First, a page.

The Los Angeles County Board of Supervisors has given preliminary approval to a new affordable housing policy for Marina del Rey, but to some affordable housing proponents, the policy falls short of fulfilling low-income housing needs for the community.
The supervisors voted unanimously Tuesday, June 19th, to support the Marina del Rey affordable housing policy, instructing the chief administrative officer to prepare environmental documents with comments from the public and other interested parties.
The policy is aimed at preserving existing affordable housing units in the Marina and creating new affordable units in compliance with the Mello Act, as well as balancing the county’s ability to generate revenues for public programs throughout the county, officials said.
The Mello Act requires that when any low- or moderate-income residential unit is demolished and replaced within the coastal zone, the unit be replaced with another low- or moderate-income unit.
County officials have said the policy is intended to allow developers to determine the number of replacement and new affordable housing units that are to be constructed as part of any new development project within the Marina coastal zone or within three miles of the zone.
Under the policy, any existing affordable housing unit in the Marina that is torn down must be replaced with another affordable unit. Of the additional number of apartment units to be developed at the site, five percent of the units would have to be designated for low-income residents and five percent would need to be provided to moderate-income tenants, according to the policy.
The replacement affordable housing units must be provided on-site or within the coastal zone where feasible, and if not feasible, then within three miles of the coastal zone.
For any new housing projects, or non-replacement projects, the policy says that five percent of the units need to be designated for low-income tenants and five percent for moderate income.
“This is a good compromise,” said David Sommers, spokesman for county Supervisor Don Knabe, of the new housing policy.
“The supervisor feels that this is a good deal because it will ensure that there is affordable housing in the Marina but also that the county will get to use the revenue out of these projects to benefit the entire county.”
But some affordable housing advocates were not pleased with the supervisors’ approval of the policy, saying that it does not help solve the affordable housing shortage in the community.
In supporting the policy, the board voted for the minimum requirement and overlooked the needs of low-income residents in the county for the interests of developers, claimed Helen Garrett, a member of the group People Organized for Westside Renewal (POWER) and a Marina resident who lives in low-income housing.
“They sold the people of L.A. County out to a special interest group — the developers,” Garrett alleged.
The county has not had an existing policy when it comes to replacement housing projects, Sommers said.
There are several upcoming replacement housing projects in the Marina and the county needs to have a policy in place to address the need for affordable housing, he said.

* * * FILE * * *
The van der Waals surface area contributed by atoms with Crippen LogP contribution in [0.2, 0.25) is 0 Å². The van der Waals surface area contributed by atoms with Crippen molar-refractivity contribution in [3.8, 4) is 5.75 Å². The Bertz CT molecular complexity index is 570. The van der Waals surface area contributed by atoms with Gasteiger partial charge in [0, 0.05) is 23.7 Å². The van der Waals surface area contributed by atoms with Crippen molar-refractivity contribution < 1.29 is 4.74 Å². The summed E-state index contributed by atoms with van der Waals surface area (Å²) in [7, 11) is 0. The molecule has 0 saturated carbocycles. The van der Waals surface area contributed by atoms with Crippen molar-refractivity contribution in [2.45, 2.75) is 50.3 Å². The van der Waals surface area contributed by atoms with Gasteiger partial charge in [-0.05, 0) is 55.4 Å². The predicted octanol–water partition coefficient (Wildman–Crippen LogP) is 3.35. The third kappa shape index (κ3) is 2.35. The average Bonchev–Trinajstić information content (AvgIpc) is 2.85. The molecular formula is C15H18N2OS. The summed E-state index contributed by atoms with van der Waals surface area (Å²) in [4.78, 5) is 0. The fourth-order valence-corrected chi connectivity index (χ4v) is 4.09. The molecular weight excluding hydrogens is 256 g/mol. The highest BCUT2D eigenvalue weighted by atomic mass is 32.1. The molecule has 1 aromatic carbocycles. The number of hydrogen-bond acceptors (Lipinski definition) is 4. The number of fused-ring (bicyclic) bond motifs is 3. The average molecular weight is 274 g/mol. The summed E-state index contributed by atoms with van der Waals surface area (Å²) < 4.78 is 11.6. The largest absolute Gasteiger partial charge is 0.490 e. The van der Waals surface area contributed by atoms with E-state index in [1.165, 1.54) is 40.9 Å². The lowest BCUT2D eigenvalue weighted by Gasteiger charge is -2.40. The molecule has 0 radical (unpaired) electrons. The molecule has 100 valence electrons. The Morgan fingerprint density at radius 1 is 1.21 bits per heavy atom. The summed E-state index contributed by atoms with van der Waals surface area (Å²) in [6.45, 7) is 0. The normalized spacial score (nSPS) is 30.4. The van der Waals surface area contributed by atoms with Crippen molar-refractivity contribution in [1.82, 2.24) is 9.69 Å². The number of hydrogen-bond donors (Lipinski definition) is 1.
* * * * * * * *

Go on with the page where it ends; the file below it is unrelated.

While the new policy would ensure that low-income housing is provided, the county must also try to maximize its revenue potential in the Marina, Sommers said.
“We have a legal obligation to maximize the revenue that is coming out of the Marina,” he said.
Revenues generated will be invested in public benefit programs and services throughout the county, Sommers said.
The affordable housing policy requirements are expected to be applied to three upcoming Marina redevelopment projects.
Two of the projects — the 479-unit Villa Venetia/Lyon Capital, at the end of Fiji Way, and the 526-unit Neptune Marina/Legacy Partners, on Marquesas Way — are replacement projects. The third project, the 292-unit Waterfront at the site of the Harbor House Restaurant on Admiralty Way, is a new housing project.
Under the housing policy requirements, the three projects would add a total of 136 affordable housing units in the Marina, Sommers said.
The total loss of rent to the county with the affordable units would equal about $50.1 million over a 60-year period, he said.
But given the expected increase in affordable units, some housing advocates claimed the policy still does not provide enough housing to satisfy the needs of low-income people in the Marina.
Chris Gabriele, executive director of People Organized for Westside Renewal, said the group was disappointed to see that the county “settled on so little affordable housing.”
Garrett questioned why the county would support moderate-income subsidies when, according to county figures, there are over 1.1 million residents who qualify for low-income housing and need to be accommodated.
Members of People Organized for Westside Renewal say they wanted to see a policy that required at least ten percent of all units to be designated for low-income tenants. Another possible requirement could have been five percent each for very-low-, low- and moderate-income people, the group said.
Some say they were also disappointed to see that the policy supported has no requirement for very-low-income units.
“The very-low-income people are being cut out,” said Jun Yang, an organizer with People Organized for Westside Renewal.
Don Klein of the Coalition to Save the Marina said the policy should be more comparative to other areas in the county and state, but it does take a step in the right direction.
The Board of Supervisors is expected to take a final vote on the housing policy in about three months.